Steve Bannon (Jeff Malet, maletphoto.com)

Decoding Steve Bannon: Is his hateful ideology rooted in family trauma — or is he just a creep?

A Wall Street Journal profile claims Bannon's ideas were shaped by the 2008 collapse. It might be a lot simpler


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Gary Legum
March 17, 2017 12:59PM (UTC)

A lot of journalists have been talking up a profile of Steve Bannon that the Wall Street Journal published on Tuesday. It is indeed a well-written deep dive into the "economic nationalism" and family background of Trump’s campaign CEO, senior strategist and supposedly all-powerful right-hand man.

And I believe barely a word of it.

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The piece locates Bannon’s economic nationalism in the effects of the 2008 financial crisis on his father, Marty. The elder Bannon, a long-retired AT&T employee, had panicked as the value of the company’s stock cratered in October of that year. He made the snap decision to sell the shares he had been holding onto for decades and lost about $100,000 of his net worth.

In the aftermath, his son watched as the banks received financial bailouts while the government did nothing for his father. The younger Bannon's anger drove him to become the tribune of forgotten, hard-working, middle-class Americans — men like his dad, who saw a lifetime of savings wiped out by the cosmopolitan elitists and technocrats who ran the financial world until it caved in.

I don’t want to cast aspersions on Marty Bannon’s story, though Kevin Drum does raise some smart questions about it. But as an origin story for Steve Bannon’s economic nationalism, it sits uneasily alongside his work as a filmmaker, a career he took up years before the financial crisis and in which he pushed a nativist, nationalist message all along.

It certainly does nothing to explain the gap between Bannon’s repeated denials of being a racist or a white nationalist and his track record of running Breitbart News as a racist hate site devoted to demonizing illegal immigrants, Muslims, African-Americans, feminists and every shibboleth of liberal identity politics.

But mostly what caught my eye was this passage:

Steve Bannon says his ideology is less about Republicans and Democrats than about middle class versus elites — nationalists versus globalists. He says that explains his opposition to open borders, political corruption and what he views as political correctness.

So in response he has helped bring to power a presidential administration so awash in conflicts of interest that it will likely go down as the most corrupt in the nation’s history. He has aligned himself with a political party dedicated to an ideology that calls for fewer protections for people like his father — a party that wants to roll back every banking and financial industry regulation put in place after 2008 in order to prevent Wall Street from causing another meltdown like that which hurt Marty Bannon in the first place.

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And the elder Bannon, by his own admission, got off easy. What about the millions of middle-class families who lost their homes and became destitute? What about the people who will lose their access to affordable health insurance or Medicaid if the president Bannon serves signs some form of the Obamacare repeal-and-replace bill currently being battered around in Congress? How is Steve Bannon helping them?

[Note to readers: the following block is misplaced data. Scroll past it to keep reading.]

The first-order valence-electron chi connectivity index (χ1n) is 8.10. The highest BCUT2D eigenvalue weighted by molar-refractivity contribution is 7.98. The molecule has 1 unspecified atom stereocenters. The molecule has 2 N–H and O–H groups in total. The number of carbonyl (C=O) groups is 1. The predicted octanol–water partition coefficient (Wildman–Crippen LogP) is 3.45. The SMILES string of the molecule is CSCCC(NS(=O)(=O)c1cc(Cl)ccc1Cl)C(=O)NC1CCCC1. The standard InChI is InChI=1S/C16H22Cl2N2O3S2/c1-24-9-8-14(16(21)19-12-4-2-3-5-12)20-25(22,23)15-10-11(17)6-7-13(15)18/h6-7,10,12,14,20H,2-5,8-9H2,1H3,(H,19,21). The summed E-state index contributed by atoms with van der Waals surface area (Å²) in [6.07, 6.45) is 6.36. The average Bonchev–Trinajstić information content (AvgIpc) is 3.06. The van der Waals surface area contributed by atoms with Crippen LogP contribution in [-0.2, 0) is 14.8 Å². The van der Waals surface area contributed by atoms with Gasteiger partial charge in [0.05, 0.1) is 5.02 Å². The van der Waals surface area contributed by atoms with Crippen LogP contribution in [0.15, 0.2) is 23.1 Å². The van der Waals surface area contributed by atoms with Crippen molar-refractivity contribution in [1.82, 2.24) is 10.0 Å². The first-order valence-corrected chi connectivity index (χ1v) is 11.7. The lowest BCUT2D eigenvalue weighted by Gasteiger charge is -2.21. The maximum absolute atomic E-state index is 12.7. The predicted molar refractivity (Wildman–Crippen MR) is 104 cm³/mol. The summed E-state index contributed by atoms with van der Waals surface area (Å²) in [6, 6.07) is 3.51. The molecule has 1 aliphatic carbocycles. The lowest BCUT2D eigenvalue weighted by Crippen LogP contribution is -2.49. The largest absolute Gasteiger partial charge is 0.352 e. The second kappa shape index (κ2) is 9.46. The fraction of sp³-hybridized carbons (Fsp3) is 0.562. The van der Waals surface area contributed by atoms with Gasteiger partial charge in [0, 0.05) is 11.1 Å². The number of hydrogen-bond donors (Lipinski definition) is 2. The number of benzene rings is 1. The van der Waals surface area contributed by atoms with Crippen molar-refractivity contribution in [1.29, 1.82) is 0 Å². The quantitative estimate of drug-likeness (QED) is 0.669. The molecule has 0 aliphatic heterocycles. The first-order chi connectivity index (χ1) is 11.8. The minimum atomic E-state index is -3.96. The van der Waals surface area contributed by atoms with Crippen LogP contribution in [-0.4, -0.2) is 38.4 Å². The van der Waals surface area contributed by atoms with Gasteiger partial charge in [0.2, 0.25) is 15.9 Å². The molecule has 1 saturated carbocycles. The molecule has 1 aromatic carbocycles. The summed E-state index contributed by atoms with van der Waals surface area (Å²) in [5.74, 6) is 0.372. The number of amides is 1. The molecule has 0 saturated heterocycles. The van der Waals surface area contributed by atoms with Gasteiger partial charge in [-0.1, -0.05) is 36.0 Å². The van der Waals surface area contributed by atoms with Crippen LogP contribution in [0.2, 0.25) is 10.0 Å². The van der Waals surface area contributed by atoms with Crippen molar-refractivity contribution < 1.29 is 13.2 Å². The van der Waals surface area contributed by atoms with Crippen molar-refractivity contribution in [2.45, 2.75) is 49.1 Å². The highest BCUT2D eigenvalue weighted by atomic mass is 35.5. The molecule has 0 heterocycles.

Or take the budget blueprint unveiled by the Trump administration on Thursday. It calls for cuts that would be absolutely devastating to poor people in this country. But many of the programs that would get cut also affect the hardworking families Steve Bannon claims to care most about — people whose wealth never recovered from the Great Recession, families who have lost relatives to the nation’s opioid addiction crisis or whose children need the free or reduced-price school lunches that may now be eliminated.

These are the families who would have been considered middle-class back in Marty Bannon’s day. They always have needed more help than anyone acknowledged, which is why Vox called Trump’s budget blueprint “a fiscal manifestation of nostalgia politics.” They are the people Steve Bannon claims to want to help, through the vehicle of a plutocratic president whose budget priorities are clearly destructive to them.

A better clue to Bannon’s economic nationalism might be found in a speech he gave to a Tea Party rally in 2010:

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Now I ask you, why would you be discontented with a system that provides socialism for the very poor and the wealthy, and a brutal form of capitalism for everybody else?

Seven years later, he is a champion of a presidential administration that will keep socialism for the wealthy while sticking everyone else, including the middle class he claims to love, with that same brutal form of capitalism.

There may be some logic to the results flowing from Bannon’s nationalist economic ideology that eludes me. But maybe journalists do the public a disservice when we try to discern its roots as if they had some rational basis. Maybe it is much simpler than that. Maybe, as David Foster Wallace once said about another older and incoherent white man, he’s just an asshole.


Gary Legum

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